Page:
Qatar tells Davos Red Sea solution depends on defusing Gaza war

Palestine-Israel conflict overshadows World Economic Forum meeting in Davos

Sailors aboard guided-missile destroyer USS Mason patrol the Red Sea after Houthi attacks on shipping.  Photo: US Navy
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Qatar has warned the Red Sea crisis will not be solved without defusing the “real issue” of the Israel-Gaza conflict, as the war overshadowed a gathering of the world’s elite in the Swiss Alps.

Politicians and business executives are meeting at the World Economic Forum in Davos as Houthi attacks on Red Sea shipping give another jolt to global trade and widen the fallout of the Israel-Gaza war.

Saudi Arabia warned the war was dragging the entire region into great danger.

Qatar’s Prime Minister Sheikh Mohammed bin Abdulrahman Al Thani told delegates US and British air strikes on Yemen’s Houthis would not contain the crisis without diplomatic efforts.

The situation in the Middle East “is a recipe for escalation everywhere,” Sheikh Mohammed said, warning against “just focusing on the symptoms and not treating the real issue”.

“We need to address the real issue, which is Gaza, in order to get everything else defused,” he added.

“We shouldn’t just focus on those small conflicts, we should focus on the main conflict in Gaza, and as soon as it’s defused I believe everything else will be defused.”

It would be up to the Palestinian people whether Hamas should be part of any postwar settlement, said Sheikh Mohammed, who called on Israel to make binding commitments to a two-state solution to the conflict.

If foreign powers do not approve of Hamas’s ideology, “you have to replace it with a better idea”, he said. “The better idea is to bring the two-state solution back to the table.”

After months of Israeli bombardment, “Gaza is not there any more”, he said. “It’s carpet bombing everywhere.”

Saudi Arabia's Foreign Minister Faisal bin Farhan used his appearance in Davos to call for an immediate ceasefire in Gaza.

Asked whether Riyadh could recognise Israel as part of a wider resolution of the Middle East conflict, Prince Faisal said: “Certainly.”

However, he added, “what Israel is doing now is putting the prospects for regional peace and security at risk.

“There is a pathway towards a much better future for the region, for the Palestinians and for Israel. That is peace and we are fully committed to that.

“The first step for that is ceasefire. Ceasefire, of course, means ceasefire on all sides but that should be a starting point towards a permanent sustainable peace, which can only happen through true justice for the Palestinians.”

Prince Faisal said Houthi attacks on commercial ships in the Red Sea were connected to the war in Gaza, and an immediate ceasefire would address that threat.

European Commission President Ursula von der Leyen warned that overreliance on one country or trade route “comes with risks”.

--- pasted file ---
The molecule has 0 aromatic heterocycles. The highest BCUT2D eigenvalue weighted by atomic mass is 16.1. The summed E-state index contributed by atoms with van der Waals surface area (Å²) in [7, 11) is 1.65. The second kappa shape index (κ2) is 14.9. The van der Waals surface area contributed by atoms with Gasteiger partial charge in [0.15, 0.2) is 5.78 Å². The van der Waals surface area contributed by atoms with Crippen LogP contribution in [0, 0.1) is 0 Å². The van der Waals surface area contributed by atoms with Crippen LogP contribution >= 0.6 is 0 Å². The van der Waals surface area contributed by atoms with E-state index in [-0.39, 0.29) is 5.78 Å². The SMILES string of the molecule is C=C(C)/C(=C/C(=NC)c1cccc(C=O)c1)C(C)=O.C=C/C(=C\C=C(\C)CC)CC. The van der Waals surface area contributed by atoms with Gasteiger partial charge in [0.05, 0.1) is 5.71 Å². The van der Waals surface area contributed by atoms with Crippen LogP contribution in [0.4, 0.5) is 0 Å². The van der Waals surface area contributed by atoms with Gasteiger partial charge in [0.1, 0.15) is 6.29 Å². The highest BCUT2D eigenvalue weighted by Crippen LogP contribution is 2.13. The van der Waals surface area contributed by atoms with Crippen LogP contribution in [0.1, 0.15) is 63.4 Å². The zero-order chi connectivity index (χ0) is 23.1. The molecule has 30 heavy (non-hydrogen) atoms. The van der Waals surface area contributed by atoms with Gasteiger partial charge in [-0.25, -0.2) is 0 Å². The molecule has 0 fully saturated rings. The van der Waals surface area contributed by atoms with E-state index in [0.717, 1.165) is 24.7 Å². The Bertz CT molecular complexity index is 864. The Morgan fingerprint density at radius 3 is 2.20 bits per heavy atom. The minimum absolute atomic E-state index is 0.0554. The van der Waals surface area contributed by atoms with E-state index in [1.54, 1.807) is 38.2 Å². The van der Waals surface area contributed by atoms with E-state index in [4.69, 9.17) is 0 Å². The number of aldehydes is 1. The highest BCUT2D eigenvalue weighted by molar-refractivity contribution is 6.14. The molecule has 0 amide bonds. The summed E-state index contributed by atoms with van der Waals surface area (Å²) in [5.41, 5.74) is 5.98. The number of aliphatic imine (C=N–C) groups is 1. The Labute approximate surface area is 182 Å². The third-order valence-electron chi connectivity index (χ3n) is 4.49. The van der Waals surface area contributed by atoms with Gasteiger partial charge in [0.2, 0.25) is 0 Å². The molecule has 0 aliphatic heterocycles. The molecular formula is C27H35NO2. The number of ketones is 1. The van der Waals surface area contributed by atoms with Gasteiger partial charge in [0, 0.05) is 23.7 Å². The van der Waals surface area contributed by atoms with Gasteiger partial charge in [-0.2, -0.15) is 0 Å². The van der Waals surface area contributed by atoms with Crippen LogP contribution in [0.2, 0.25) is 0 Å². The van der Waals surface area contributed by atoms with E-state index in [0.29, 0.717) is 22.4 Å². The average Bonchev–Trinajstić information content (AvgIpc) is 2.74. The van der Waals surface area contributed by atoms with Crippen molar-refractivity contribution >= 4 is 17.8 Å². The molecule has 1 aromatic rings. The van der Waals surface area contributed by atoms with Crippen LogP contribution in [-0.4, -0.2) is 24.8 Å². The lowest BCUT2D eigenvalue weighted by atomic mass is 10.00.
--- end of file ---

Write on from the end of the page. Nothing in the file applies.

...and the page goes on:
Israel has shown no sign of bowing to international pressure for a ceasefire after the war in Gaza, set off by Hamas’s surprise attack last October, passed the 100-day mark on Sunday.

Iran launched strikes on Iraq and Syria on Monday amid heightened tension across the region. Tehran claimed it was aiming at an Israeli intelligence headquarters and a military base that hosts US troops.

The conflict has also raised unrest in western countries as people take to the streets to support the Palestinian or Israeli cause.

The 2024 World Economic Forum in Davos – in pictures

This year’s Davos meeting has a theme of “rebuilding trust” after risk assessors warned on the eve of the summit that conflicts and disinformation give the world a bleak outlook for the coming years.

Swiss President Viola Amherd warned guests that AI-fuelled disinformation could worsen the distrust that some people feel in “all of us gathered here, and all political and business leaders”.

“When the alleged elite flaunts its wealth while many families can barely make ends meet, mistrust grows,” she said.

“At that point, the international community and governments are no longer heard and no longer understood, even if they put forward great proposals.”

Ukraine message

Attending the summit in person for the first time since Russia's invasion in February 2022, Ukrainian President Volodymyr Zelenskyy invited leaders to attend a global peace summit.

Switzerland has agreed to host a separate summit on Mr Zelenskyy's “peace formula” after meetings between security officials from 80 countries on the sidelines of Davos.

Mr Zelenskyy encouraged every country “that respects peace” to attend the talks as he urged delegates that “peace must be the answer”.

He said Russian President Vladimir Putin had “stolen at least 13 years of peace” through his actions in Ukraine, Syria and other countries.

“Putin is trying to normalise something that should have ended in the 20th century. Putin embodies war,” he said. “We must make it possible for a just and stable peace.”

Ms von der Leyen urged European leaders to “continue to empower” Ukraine's resistance against Russia amid persistent chatter that western solidarity is fraying.

“Ukrainians need predictable financing throughout 2024 and beyond. They need a sustained supply of weapons to defend Ukraine and regain its rightful territory,” she said.

“They need capabilities to deter future attacks by Russia. And they also need hope. They need to know that, with their struggle, they will earn a better future for their children. And Ukraine's better future is called Europe.”

Updated: January 17, 2024, 5:05 AM